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Everything posted by goodricke1

  1. 55, 63 and 104 Tauri are all being occulted from my location, along with a few 7th mag stars. Aldebaran is no longer in the path though.
  2. I was scanning that area the other night and the Stellarium app on my phone identified all those binocular Ms and NGCs. Much more satisfying than not knowing or grappling with maps and torches. Makes casual starhopping a lot more interesting too so highly recommended.
  3. Yes it really is that large; during Comet Holmes' outburst in 2007 it was bigger than the Sun.
  4. That's quite an anthropomorphic viewpoint; it's difficult to see how theories grappling with the unexplained origin of the Universe 14 billion years ago could be less profound than the supposed events on a random planet 10 billion years later. A survey like this was carried out at the end of the 20th century by professional scientists; Newton finished 1st and Einstein 2nd. Perhaps the deciding factor was Newton having less raw material to work with in the 17th century, whereas Einstein had a greater number of shoulders to stand on. (Hawking finished 54th by the way; we need to distinguish between having a high public profile granted by the media, as opposed to actual accomplishment which might go unnoticed in popular circles.)
  5. I'm also using an older version and get that blank box also. So the way I add a comet (or asteroid) is to go to the MPC ephemeris service: https://minorplanetcenter.net//iau/MPEph/MPEph.html I then put the object name, say 64P, in the box provided and check the "MPC 1-line" option farther down. A text file is generated which can then be uploaded to Stellarium in that same 'upload orbital elements' window. Hope that helps.
  6. https://www.bankofengland.co.uk/-/media/boe/files/banknotes/50-character-selection-names.pdf?la=en&hash=F0CCA0655EEC2788748D885BE036662B574B615E It's a PDF file.
  7. No offence but the fact that you would 'reject something from the outset' is nothing short of closed-minded fundamentalism. If we were 'created by someone' then that truth has to be accepted and choosing to believe otherwise is frankly irrelevant. And to say that the answer to why the universe exists is 'for no reason whatever' is so intellectually unsatisfactory that it makes me wonder why you have the slightest interest in astronomy, physics or anything else. Again no offence.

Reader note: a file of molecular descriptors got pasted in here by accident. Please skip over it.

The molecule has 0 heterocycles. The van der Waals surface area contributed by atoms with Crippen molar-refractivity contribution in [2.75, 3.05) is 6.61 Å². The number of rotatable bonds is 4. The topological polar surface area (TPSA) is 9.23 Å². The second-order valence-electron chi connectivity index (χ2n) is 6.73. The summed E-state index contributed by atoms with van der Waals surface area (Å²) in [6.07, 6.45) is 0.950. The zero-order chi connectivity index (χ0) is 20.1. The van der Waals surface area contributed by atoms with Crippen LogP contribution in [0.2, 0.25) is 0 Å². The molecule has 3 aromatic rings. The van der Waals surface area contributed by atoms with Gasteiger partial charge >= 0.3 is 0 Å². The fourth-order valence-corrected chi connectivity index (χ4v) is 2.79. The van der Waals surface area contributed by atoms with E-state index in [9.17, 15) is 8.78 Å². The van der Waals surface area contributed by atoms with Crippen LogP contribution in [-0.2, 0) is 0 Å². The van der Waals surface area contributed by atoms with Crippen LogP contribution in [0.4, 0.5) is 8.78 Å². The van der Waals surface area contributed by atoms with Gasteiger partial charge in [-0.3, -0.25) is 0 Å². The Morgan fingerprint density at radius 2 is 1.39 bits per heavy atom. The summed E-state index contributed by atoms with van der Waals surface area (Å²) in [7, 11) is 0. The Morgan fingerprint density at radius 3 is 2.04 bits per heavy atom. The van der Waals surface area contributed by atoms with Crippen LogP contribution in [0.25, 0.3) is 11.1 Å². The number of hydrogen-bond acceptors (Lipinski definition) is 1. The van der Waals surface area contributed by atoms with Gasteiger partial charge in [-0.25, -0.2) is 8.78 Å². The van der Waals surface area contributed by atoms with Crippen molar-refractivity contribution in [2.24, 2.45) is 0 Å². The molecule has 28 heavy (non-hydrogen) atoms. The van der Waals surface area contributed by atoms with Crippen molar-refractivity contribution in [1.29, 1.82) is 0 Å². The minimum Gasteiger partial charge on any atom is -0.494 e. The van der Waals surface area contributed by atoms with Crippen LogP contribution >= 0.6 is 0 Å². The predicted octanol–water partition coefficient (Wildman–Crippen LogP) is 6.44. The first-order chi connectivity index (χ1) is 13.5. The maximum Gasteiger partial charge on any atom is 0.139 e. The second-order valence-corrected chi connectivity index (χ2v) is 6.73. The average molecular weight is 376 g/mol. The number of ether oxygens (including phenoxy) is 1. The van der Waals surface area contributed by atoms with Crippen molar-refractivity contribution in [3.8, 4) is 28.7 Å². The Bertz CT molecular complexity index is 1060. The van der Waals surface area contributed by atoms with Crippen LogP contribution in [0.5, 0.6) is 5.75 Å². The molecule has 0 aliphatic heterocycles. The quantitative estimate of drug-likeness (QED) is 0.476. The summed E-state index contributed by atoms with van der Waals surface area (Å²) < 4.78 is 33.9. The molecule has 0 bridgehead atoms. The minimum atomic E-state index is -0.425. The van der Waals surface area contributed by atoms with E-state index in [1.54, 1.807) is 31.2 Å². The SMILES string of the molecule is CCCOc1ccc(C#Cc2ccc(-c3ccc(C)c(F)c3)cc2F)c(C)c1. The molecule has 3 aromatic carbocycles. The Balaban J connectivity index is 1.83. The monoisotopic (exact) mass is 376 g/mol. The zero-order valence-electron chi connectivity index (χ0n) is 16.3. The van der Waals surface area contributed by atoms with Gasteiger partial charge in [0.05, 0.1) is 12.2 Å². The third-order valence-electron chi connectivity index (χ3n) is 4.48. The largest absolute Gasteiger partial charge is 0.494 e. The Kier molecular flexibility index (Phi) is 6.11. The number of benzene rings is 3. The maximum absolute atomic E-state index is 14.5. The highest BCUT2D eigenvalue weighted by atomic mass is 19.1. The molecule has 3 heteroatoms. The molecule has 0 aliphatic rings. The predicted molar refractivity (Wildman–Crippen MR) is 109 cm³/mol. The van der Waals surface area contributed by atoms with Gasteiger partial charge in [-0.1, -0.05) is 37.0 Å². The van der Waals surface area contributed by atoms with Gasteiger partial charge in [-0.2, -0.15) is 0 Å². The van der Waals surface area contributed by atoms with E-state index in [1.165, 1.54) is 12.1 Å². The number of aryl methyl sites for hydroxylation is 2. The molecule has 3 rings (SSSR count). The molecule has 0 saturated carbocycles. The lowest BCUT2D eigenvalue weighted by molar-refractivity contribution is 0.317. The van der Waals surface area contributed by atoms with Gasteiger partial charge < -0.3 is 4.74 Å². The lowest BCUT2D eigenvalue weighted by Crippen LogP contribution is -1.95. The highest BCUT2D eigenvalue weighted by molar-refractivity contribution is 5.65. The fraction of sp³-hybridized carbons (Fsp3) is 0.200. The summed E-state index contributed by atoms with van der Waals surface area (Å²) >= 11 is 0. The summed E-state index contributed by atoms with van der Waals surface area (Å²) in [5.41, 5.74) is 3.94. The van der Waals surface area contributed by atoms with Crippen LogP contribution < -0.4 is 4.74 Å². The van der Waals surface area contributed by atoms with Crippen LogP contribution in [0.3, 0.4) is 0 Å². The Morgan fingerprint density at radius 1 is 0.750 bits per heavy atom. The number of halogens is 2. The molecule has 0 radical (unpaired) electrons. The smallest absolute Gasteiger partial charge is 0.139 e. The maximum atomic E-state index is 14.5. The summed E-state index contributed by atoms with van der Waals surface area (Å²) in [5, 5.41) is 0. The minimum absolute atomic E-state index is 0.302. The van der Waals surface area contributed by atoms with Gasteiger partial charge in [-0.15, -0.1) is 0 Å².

8. No minor planets brighter than mag 17 within half a degree of Pluto at that time, according to MP Checker. Strange one.
  9. I remember SPM criticising the Germans even though he spent a lot of time at ESA HQ in Darmstadt. That was disappointing as science should be way above petty nationalism.
  10. The moon is kinda boring relative to its size; at least the likes of Europa, Enceladus etc actually have something going on. And I think I've seen most of what can be seen now with my 8-inch so yes, get Trump to press that button
  11. The data has fallen behind again a bit, would appreciate an update if possible. Thanks. http://britastro.org/computing/charts_asteroid.html
  12. Yes I managed to observe the occultation too. Hope you weren't distracted from the main event Paz, by those interesting events off the north pole
  13. And how was that test independently verified I wonder?!!
  14. The Wild Duck and the Dumbbell, both made me gasp the first time I saw them.
  15. Avani, your likes to posts ratio is almost 5:1, which must surely be the highest on here and not surprising. Everytime you post an image we know we're guaranteed something special, so thanks again for another masterpiece!
  16. Interview here with the great man, conducted by Friedrich Hund who lived to be 101 -
  17. Well I wish it had never came to be, it's nothing but a bloody nuisance!!
  18. I'm finding it difficult to estimate the brightness of this comet... on a single DSLR frame it looks around mag 7.5 but through 20 x 80 binos it's big and nebulous and at least a magnitude brighter. It does seem on course to meet expectations.
  19. SIMBAD must be in error I'm sure. If Castor and Mizar can be famous examples of spectroscopic binaries, the brightest star in the sky would be much more represented in the literature if this were true.
  20. I'm pretty sure the spectroscopic binary being referred to is in fact Sirius A and the Pup. The spectroscope was used in this case to determine that the velocity of A is variable, and is in close agreement with the result derived from visual observation.
  21. It has reportedly faded by over a magnitude in the last 24 hours.
  22. Seen it easily in 20 x 80 binos several times over the past week, doesn't matter how high the Sun is. It's unmissable really, when you know the general location. Also saw it naked eye with the Sun still above the horizon. Stunningly bright object!
  23. Despite having just passed eastern elongation, Mercury is actually more difficult now than it was 2 weeks ago. That easterly drift has dragged it deeper into the twilight, whereas at the start of July it was more northerly and against a darker sky background.
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